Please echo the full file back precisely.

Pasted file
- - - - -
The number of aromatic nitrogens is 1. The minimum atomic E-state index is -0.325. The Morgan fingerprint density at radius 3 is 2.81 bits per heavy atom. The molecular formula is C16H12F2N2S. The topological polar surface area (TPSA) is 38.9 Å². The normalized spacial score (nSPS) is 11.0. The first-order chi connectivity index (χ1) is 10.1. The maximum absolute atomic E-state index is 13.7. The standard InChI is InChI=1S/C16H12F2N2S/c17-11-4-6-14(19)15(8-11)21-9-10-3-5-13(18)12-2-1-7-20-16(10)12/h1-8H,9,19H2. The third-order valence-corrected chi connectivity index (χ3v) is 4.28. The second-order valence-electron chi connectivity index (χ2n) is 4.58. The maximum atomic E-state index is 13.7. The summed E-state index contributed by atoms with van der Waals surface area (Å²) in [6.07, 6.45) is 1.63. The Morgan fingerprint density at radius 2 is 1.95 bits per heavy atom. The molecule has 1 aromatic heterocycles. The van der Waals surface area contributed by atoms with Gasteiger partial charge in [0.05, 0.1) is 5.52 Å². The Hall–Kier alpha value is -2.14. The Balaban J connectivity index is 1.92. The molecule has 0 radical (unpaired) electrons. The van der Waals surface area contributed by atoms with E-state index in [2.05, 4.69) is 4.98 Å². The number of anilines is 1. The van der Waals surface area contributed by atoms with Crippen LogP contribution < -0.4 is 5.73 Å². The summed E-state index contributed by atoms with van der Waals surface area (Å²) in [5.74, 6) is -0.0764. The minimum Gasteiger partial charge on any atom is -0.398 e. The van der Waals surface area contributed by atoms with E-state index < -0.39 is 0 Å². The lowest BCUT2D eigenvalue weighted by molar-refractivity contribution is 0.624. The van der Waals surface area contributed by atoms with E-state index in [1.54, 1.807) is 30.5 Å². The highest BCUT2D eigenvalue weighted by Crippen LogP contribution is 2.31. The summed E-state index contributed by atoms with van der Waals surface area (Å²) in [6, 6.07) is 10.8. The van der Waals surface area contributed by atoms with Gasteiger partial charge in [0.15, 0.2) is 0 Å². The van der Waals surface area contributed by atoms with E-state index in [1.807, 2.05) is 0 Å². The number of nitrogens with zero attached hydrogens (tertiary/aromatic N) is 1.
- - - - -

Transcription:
The number of aromatic nitrogens is 1. The minimum atomic E-state index is -0.325. The Morgan fingerprint density at radius 3 is 2.81 bits per heavy atom. The molecular formula is C16H12F2N2S. The topological polar surface area (TPSA) is 38.9 Å². The normalized spacial score (nSPS) is 11.0. The first-order chi connectivity index (χ1) is 10.1. The maximum absolute atomic E-state index is 13.7. The standard InChI is InChI=1S/C16H12F2N2S/c17-11-4-6-14(19)15(8-11)21-9-10-3-5-13(18)12-2-1-7-20-16(10)12/h1-8H,9,19H2. The third-order valence-corrected chi connectivity index (χ3v) is 4.28. The second-order valence-electron chi connectivity index (χ2n) is 4.58. The maximum atomic E-state index is 13.7. The summed E-state index contributed by atoms with van der Waals surface area (Å²) in [6.07, 6.45) is 1.63. The Morgan fingerprint density at radius 2 is 1.95 bits per heavy atom. The molecule has 1 aromatic heterocycles. The van der Waals surface area contributed by atoms with Gasteiger partial charge in [0.05, 0.1) is 5.52 Å². The Hall–Kier alpha value is -2.14. The Balaban J connectivity index is 1.92. The molecule has 0 radical (unpaired) electrons. The van der Waals surface area contributed by atoms with E-state index in [2.05, 4.69) is 4.98 Å². The number of anilines is 1. The van der Waals surface area contributed by atoms with Crippen LogP contribution < -0.4 is 5.73 Å². The summed E-state index contributed by atoms with van der Waals surface area (Å²) in [5.74, 6) is -0.0764. The minimum Gasteiger partial charge on any atom is -0.398 e. The van der Waals surface area contributed by atoms with E-state index < -0.39 is 0 Å². The lowest BCUT2D eigenvalue weighted by molar-refractivity contribution is 0.624. The van der Waals surface area contributed by atoms with E-state index in [1.54, 1.807) is 30.5 Å². The highest BCUT2D eigenvalue weighted by Crippen LogP contribution is 2.31. The summed E-state index contributed by atoms with van der Waals surface area (Å²) in [6, 6.07) is 10.8. The van der Waals surface area contributed by atoms with Gasteiger partial charge in [0.15, 0.2) is 0 Å². The van der Waals surface area contributed by atoms with E-state index in [1.807, 2.05) is 0 Å². The number of nitrogens with zero attached hydrogens (tertiary/aromatic N) is 1.